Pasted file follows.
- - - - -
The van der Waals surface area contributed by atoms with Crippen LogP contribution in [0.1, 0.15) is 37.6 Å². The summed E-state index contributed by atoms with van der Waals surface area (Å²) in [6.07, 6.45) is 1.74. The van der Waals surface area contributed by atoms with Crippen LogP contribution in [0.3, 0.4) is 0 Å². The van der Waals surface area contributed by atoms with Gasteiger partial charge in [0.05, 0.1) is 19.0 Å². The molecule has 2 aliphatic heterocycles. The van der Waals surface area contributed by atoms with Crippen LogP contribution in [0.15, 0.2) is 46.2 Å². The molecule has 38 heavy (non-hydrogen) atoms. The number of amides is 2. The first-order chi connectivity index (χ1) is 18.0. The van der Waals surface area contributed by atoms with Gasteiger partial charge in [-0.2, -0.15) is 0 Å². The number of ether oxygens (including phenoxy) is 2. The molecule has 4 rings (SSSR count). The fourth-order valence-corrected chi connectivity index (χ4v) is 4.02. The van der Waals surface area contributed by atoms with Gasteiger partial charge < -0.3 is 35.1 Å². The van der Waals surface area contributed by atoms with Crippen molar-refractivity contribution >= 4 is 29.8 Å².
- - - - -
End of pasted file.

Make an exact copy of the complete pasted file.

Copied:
The van der Waals surface area contributed by atoms with Crippen LogP contribution in [0.1, 0.15) is 37.6 Å². The summed E-state index contributed by atoms with van der Waals surface area (Å²) in [6.07, 6.45) is 1.74. The van der Waals surface area contributed by atoms with Crippen LogP contribution in [0.3, 0.4) is 0 Å². The van der Waals surface area contributed by atoms with Gasteiger partial charge in [0.05, 0.1) is 19.0 Å². The molecule has 2 aliphatic heterocycles. The van der Waals surface area contributed by atoms with Crippen LogP contribution in [0.15, 0.2) is 46.2 Å². The molecule has 38 heavy (non-hydrogen) atoms. The number of amides is 2. The first-order chi connectivity index (χ1) is 18.0. The van der Waals surface area contributed by atoms with Gasteiger partial charge in [-0.2, -0.15) is 0 Å². The number of ether oxygens (including phenoxy) is 2. The molecule has 4 rings (SSSR count). The fourth-order valence-corrected chi connectivity index (χ4v) is 4.02. The van der Waals surface area contributed by atoms with Gasteiger partial charge < -0.3 is 35.1 Å². The van der Waals surface area contributed by atoms with Crippen molar-refractivity contribution >= 4 is 29.8 Å².